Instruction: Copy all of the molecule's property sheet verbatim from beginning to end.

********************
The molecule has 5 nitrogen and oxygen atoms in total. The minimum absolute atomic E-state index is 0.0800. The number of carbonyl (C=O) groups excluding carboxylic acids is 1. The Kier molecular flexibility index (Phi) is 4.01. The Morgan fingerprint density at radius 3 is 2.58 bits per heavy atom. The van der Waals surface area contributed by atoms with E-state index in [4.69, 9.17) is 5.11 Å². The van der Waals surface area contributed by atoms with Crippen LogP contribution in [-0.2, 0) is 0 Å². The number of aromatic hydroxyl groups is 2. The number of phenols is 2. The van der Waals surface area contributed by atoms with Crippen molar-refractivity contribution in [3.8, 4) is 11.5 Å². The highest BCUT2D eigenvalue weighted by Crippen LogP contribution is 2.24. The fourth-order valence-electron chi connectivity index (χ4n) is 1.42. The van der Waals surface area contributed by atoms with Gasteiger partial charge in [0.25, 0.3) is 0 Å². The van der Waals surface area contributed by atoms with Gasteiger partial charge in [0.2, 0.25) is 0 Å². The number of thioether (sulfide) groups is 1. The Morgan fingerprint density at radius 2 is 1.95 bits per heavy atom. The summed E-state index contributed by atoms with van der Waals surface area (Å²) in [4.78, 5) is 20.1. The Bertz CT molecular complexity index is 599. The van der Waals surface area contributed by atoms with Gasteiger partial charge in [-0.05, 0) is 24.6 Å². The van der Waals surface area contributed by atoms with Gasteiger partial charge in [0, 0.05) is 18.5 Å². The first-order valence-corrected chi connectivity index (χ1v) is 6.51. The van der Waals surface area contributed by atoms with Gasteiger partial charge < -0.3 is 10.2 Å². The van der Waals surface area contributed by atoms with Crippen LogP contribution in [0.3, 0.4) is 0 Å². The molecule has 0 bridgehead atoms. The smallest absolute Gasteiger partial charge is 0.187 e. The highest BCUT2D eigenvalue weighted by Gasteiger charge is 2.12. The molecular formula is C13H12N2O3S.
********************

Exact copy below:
The molecule has 5 nitrogen and oxygen atoms in total. The minimum absolute atomic E-state index is 0.0800. The number of carbonyl (C=O) groups excluding carboxylic acids is 1. The Kier molecular flexibility index (Phi) is 4.01. The Morgan fingerprint density at radius 3 is 2.58 bits per heavy atom. The van der Waals surface area contributed by atoms with E-state index in [4.69, 9.17) is 5.11 Å². The van der Waals surface area contributed by atoms with Crippen LogP contribution in [-0.2, 0) is 0 Å². The number of aromatic hydroxyl groups is 2. The number of phenols is 2. The van der Waals surface area contributed by atoms with Crippen molar-refractivity contribution in [3.8, 4) is 11.5 Å². The highest BCUT2D eigenvalue weighted by Crippen LogP contribution is 2.24. The fourth-order valence-electron chi connectivity index (χ4n) is 1.42. The van der Waals surface area contributed by atoms with Gasteiger partial charge in [0.25, 0.3) is 0 Å². The van der Waals surface area contributed by atoms with Gasteiger partial charge in [0.2, 0.25) is 0 Å². The number of thioether (sulfide) groups is 1. The Morgan fingerprint density at radius 2 is 1.95 bits per heavy atom. The summed E-state index contributed by atoms with van der Waals surface area (Å²) in [4.78, 5) is 20.1. The Bertz CT molecular complexity index is 599. The van der Waals surface area contributed by atoms with Gasteiger partial charge in [-0.05, 0) is 24.6 Å². The van der Waals surface area contributed by atoms with Gasteiger partial charge in [0, 0.05) is 18.5 Å². The first-order valence-corrected chi connectivity index (χ1v) is 6.51. The van der Waals surface area contributed by atoms with Gasteiger partial charge < -0.3 is 10.2 Å². The van der Waals surface area contributed by atoms with Crippen LogP contribution in [0.3, 0.4) is 0 Å². The molecule has 0 bridgehead atoms. The smallest absolute Gasteiger partial charge is 0.187 e. The highest BCUT2D eigenvalue weighted by Gasteiger charge is 2.12. The molecular formula is C13H12N2O3S.